When television took off as America's preferred medium for entertainment, Bill was right there on the ground floor, hosting TV games almost from the beginning, including "Meet Your Match" and "Act It Out." Even his first radio game, "Winner Take All" followed him to television for a brief run. He was also in demand as a panelist, playing games such as "The Name's the Same," "Who's There?" and "Where Was I?" In the summer of 1952, he began a fifteen-year run as a regular panelist on "I've Got a Secret."
Being recognized as one of the best in his field, as well as one of the youngest at the time, put Bill in tremendous demand on both the east and west coasts during the 1950s. Newspaper articles from 1954 noted that his schedule that year involved: hosting "Stop the Music" for CBS radio on Tuesday night and hosting "Walk a Mile" for NBC radio on Wednesday night, then going over to CBS-TV the same evening to sit on the panel for "I've Got a Secret." The following morning each week, Bill would fly to California to host "Place the Face" on Thursday night, then fly back to New York on Friday morning to prepare for his Saturday NBC radio series, "Road Show," one of the first radio shows designed with the idea that people would listen to it while driving. At some point in the week he also recorded radio broadcasts with Arlene Francis and a syndicated series, "Professor Yes 'N No," for television.
Why maintain that kind of schedule? Bill explained in an interview, "Two reasons, money and exposure. [Also,] it's no strain...shows of the type I do don't require a lot of rehearsal and preparation." It wasn't entirely easy maintaining an active broadcasting life. One reporter noted that because of various expenses like an agent, P.R. representative, secretary, wardrobe, and gifts for staff members on his various shows, Bill spent around 94% of his income, and at this point in his career, he admitted that his life savings consisted of a few rolls of quarters in a briefcase.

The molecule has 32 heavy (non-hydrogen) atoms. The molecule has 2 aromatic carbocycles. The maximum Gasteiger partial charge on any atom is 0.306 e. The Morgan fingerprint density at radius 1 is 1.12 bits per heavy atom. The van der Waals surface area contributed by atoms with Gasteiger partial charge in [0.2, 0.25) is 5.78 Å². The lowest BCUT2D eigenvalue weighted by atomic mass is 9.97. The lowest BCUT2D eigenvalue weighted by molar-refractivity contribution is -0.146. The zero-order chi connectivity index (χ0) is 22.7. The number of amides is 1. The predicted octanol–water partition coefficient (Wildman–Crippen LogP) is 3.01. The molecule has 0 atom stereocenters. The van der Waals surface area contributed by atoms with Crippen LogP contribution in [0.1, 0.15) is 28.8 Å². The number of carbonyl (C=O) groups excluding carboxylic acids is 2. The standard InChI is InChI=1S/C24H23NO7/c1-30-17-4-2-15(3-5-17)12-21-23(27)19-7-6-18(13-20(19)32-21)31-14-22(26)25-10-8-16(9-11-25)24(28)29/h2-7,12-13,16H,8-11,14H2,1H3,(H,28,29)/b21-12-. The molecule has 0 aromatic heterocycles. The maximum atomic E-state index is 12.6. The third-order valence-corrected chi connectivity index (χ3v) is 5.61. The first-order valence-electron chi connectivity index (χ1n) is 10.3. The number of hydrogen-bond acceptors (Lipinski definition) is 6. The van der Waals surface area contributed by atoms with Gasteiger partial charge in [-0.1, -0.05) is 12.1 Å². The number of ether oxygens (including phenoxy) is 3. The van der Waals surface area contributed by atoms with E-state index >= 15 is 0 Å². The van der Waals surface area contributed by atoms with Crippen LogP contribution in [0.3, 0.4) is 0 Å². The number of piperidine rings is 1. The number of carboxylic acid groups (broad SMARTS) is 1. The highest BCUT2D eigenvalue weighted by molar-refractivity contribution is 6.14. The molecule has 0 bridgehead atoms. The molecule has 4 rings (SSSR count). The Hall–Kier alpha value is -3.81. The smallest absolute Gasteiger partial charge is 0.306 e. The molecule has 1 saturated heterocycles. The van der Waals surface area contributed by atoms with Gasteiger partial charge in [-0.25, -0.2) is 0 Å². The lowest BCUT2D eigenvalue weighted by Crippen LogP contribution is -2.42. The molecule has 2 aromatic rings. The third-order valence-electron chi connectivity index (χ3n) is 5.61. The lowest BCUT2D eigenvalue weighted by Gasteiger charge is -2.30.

As Bill's professional life was starting to hit its stride, a major development was taking place in his personal life. Recovering from the failure of two previous and very brief marriages, Bill met & fell in love with Ann Macomber, a model and actress living is Los Angeles, where he had been commuting to host "Place the Face." (Bill & Ann were introduced to each other by Ann's brother-in-law, Jack Narz, who was Bill's announcer on "Place the Face.") Ann moved to New York to be closer to her new love, and Bill found that where love was concerned, the third time was the charm. Bill and Ann were married on Christmas Eve, 1955; The marriage would last the rest of Bill's life.
Bill's career would peak during the latter part of the 1950s, as some of his most well-known work in broadcasting took place during this era. He hosted "The Bill Cullen Show" (a.k.a. "Pulse") on WRCA radio's morning drive slot six days a week beginning in 1956, where he revealed some new talents. While the audience had grown accustomed to hearing Bill make witty off-the-cuff remarks as an emcee, he got to shine in sketches & comedy pieces, such as one morning when he announced recent plans to physically move Manhattan Island to the Carribeans, and brought on a group of "experts" to discuss the matter throughout the broadcast.